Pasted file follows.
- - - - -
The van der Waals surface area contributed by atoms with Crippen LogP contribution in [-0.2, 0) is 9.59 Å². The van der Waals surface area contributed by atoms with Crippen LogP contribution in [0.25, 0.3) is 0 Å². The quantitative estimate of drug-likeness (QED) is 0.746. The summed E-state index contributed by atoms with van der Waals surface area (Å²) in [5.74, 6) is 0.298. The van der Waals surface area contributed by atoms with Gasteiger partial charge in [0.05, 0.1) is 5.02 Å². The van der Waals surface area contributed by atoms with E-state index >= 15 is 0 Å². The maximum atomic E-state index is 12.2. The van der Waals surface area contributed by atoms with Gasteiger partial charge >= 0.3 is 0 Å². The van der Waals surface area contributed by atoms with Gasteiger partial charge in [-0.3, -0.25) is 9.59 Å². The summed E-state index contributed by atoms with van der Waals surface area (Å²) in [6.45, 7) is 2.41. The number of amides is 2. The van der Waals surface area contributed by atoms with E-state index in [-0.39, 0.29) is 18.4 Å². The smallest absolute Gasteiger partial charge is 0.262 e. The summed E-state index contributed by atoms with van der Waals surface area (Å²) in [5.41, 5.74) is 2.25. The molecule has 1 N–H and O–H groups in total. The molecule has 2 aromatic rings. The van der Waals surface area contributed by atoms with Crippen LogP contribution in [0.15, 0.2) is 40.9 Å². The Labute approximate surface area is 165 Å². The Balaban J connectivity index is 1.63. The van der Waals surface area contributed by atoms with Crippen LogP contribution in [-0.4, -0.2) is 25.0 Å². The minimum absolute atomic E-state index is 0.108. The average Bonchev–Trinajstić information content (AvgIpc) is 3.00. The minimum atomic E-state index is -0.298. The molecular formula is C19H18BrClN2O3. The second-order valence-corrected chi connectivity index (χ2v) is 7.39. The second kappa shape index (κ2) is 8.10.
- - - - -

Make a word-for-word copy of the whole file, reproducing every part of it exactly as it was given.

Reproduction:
The van der Waals surface area contributed by atoms with Crippen LogP contribution in [-0.2, 0) is 9.59 Å². The van der Waals surface area contributed by atoms with Crippen LogP contribution in [0.25, 0.3) is 0 Å². The quantitative estimate of drug-likeness (QED) is 0.746. The summed E-state index contributed by atoms with van der Waals surface area (Å²) in [5.74, 6) is 0.298. The van der Waals surface area contributed by atoms with Gasteiger partial charge in [0.05, 0.1) is 5.02 Å². The van der Waals surface area contributed by atoms with E-state index >= 15 is 0 Å². The maximum atomic E-state index is 12.2. The van der Waals surface area contributed by atoms with Gasteiger partial charge >= 0.3 is 0 Å². The van der Waals surface area contributed by atoms with Gasteiger partial charge in [-0.3, -0.25) is 9.59 Å². The summed E-state index contributed by atoms with van der Waals surface area (Å²) in [6.45, 7) is 2.41. The number of amides is 2. The van der Waals surface area contributed by atoms with E-state index in [-0.39, 0.29) is 18.4 Å². The smallest absolute Gasteiger partial charge is 0.262 e. The summed E-state index contributed by atoms with van der Waals surface area (Å²) in [5.41, 5.74) is 2.25. The molecule has 1 N–H and O–H groups in total. The molecule has 2 aromatic rings. The van der Waals surface area contributed by atoms with Crippen LogP contribution in [0.15, 0.2) is 40.9 Å². The Labute approximate surface area is 165 Å². The Balaban J connectivity index is 1.63. The van der Waals surface area contributed by atoms with Crippen LogP contribution in [-0.4, -0.2) is 25.0 Å². The minimum absolute atomic E-state index is 0.108. The average Bonchev–Trinajstić information content (AvgIpc) is 3.00. The minimum atomic E-state index is -0.298. The molecular formula is C19H18BrClN2O3. The second-order valence-corrected chi connectivity index (χ2v) is 7.39. The second kappa shape index (κ2) is 8.10.